How Does A CLUE Report Affect Your Insurance Rates?

If you’re shopping for home or auto insurance, you may want to check out your CLUE report to see if it could impact your rates.

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How Does A CLUE Report Affect Your Insurance Rates?How Does A CLUE Report Affect Your Insurance Rates?

Way back in the early 2000s, there was a popular fortune telling game known as MASH. Using only a piece of paper and a pencil, the youth would try to ascertain their future love life, career choices, and whether they’d live in a Mansion, Apartment, Shack, or House. 

Much like the Magic Eight Ball, MASH is extremely scientific. The piece of paper just knows, and those four little letters can be pretty informative. Learning you are destined to marry Timothée Chalamet could push you to move to Hollywood. And if you’re fated to buy a mansion, that might affect your savings plan and retirement contributions. Certainly, we know it means you’ll be looking into homeowners insurance ASAP!

But MASH isn’t the only set of letters that you should think affect your future, especially as it relates to insurance. In fact, the four letters that may just have a slightly larger impact on your day-to-day are CLUE, which stands for Comprehensive Loss Underwriting Exchange. (And yes, we agree, it is just as sexy an acronym as MASH.)

What Is A CLUE Report?

If you find yourself applying for car or home insurance, your premiums are partially determined by the risks that you pose to your provider. If you’re the kind of driver who has had multiple accidents, you’ll probably have to spend more than someone who has never had any.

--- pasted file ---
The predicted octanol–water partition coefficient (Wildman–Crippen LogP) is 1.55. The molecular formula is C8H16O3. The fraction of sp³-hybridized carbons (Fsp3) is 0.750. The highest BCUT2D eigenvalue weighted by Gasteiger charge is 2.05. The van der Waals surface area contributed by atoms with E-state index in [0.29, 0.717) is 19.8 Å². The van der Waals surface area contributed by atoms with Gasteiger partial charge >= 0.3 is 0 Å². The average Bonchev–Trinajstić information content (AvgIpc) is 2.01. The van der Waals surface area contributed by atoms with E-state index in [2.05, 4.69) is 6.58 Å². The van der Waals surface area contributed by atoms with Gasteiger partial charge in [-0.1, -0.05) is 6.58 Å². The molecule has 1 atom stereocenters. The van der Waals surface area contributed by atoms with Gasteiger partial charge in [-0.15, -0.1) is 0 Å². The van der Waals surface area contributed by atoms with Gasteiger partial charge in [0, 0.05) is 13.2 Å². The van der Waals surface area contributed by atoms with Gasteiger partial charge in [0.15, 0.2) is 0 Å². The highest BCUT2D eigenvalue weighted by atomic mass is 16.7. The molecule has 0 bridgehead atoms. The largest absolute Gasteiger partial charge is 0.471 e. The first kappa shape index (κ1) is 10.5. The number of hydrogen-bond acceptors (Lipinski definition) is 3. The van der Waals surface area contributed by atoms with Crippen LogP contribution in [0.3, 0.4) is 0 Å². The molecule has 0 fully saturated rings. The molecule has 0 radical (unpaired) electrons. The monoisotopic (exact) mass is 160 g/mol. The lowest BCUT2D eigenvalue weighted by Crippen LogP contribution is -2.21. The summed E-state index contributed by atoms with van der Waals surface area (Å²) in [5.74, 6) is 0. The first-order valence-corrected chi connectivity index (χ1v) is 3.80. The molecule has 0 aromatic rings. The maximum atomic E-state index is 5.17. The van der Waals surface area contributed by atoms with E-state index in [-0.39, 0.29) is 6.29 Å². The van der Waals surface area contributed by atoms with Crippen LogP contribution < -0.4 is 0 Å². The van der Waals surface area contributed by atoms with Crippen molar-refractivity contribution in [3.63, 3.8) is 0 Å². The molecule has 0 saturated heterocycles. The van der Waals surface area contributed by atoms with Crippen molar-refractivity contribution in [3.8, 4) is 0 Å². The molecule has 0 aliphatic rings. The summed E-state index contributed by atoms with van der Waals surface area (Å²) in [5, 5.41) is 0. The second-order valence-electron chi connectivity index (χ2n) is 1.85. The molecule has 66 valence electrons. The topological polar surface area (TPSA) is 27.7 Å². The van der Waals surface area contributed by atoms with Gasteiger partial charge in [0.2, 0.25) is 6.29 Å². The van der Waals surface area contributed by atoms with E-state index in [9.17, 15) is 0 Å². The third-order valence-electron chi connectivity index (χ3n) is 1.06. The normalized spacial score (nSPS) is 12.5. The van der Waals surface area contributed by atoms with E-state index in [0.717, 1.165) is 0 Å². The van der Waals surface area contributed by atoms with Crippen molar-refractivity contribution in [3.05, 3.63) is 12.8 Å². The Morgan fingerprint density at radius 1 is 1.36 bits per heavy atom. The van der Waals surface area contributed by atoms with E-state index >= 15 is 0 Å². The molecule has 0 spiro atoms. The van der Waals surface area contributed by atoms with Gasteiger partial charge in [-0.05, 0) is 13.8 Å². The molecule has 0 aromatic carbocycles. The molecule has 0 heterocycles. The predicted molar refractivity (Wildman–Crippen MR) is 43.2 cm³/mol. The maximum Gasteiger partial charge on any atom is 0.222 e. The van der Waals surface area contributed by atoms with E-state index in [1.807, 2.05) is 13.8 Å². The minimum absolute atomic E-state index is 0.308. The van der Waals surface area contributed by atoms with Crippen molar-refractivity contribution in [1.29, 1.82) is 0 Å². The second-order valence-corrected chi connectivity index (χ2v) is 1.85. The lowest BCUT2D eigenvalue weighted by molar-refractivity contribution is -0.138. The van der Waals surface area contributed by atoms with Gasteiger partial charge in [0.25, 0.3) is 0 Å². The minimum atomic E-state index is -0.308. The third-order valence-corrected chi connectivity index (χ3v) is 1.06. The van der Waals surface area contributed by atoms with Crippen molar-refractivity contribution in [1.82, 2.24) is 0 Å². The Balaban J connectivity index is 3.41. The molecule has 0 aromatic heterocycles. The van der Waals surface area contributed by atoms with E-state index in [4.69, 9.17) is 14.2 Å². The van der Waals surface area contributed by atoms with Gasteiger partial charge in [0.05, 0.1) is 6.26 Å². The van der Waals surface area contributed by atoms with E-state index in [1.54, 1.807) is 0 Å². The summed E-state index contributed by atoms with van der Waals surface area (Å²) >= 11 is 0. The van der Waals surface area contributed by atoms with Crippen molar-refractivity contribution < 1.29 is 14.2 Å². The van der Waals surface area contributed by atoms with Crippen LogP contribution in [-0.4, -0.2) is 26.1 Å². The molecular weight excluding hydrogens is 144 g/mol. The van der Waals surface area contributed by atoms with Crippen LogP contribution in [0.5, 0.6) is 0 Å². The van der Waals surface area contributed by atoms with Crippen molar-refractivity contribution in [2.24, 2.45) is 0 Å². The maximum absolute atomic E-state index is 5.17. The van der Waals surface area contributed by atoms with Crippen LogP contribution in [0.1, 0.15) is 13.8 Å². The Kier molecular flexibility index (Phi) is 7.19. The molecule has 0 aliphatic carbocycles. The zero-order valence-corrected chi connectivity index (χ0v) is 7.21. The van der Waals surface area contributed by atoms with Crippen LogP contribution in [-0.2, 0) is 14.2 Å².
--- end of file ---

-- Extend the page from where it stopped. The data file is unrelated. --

Sometimes, our Marble members search for insurance quotes but can’t seem to get any. The experience can be really frustrating for our users — and for us! But it’s not that we just didn’t try hard enough to find quotes (we promise!). Instead, one of the main reasons that our members can’t get any insurance offers is because their CLUE report has too many claims for a provider to want to insure them.

The CLUE report contains information about a house or vehicle and whether any claims (no matter how tiny) have been made. It’s kind of like a credit score, but for insurance claims. 

But how exactly did the insurer learn about your claim history? Well, when you apply for auto or home insurance policies, you authorize providers to check your records at consumer reporting agencies, which includes LexisNexis, the research firm that generates CLUE reports.

This means that a CLUE report for your home could have claims made by previous owners. It also means that every time you apply for a new car or homeowners policy, your insurer can see whether you’re a risky candidate — and whether this means you’ll need to pay higher premiums. 

We want to be really clear about this: Every claim you make on your home or car will end up in a CLUE report, even if you weren’t at fault. Just as MASH is irreversible (you’re in that shack for life), so too are CLUE reports. 

What Will You Find In A CLUE Report? 

Both you and your insurer are entitled to request a CLUE report from LexisNexis. So if you end up requesting a copy, here’s what you can expect to find:

  • Insurance company’s information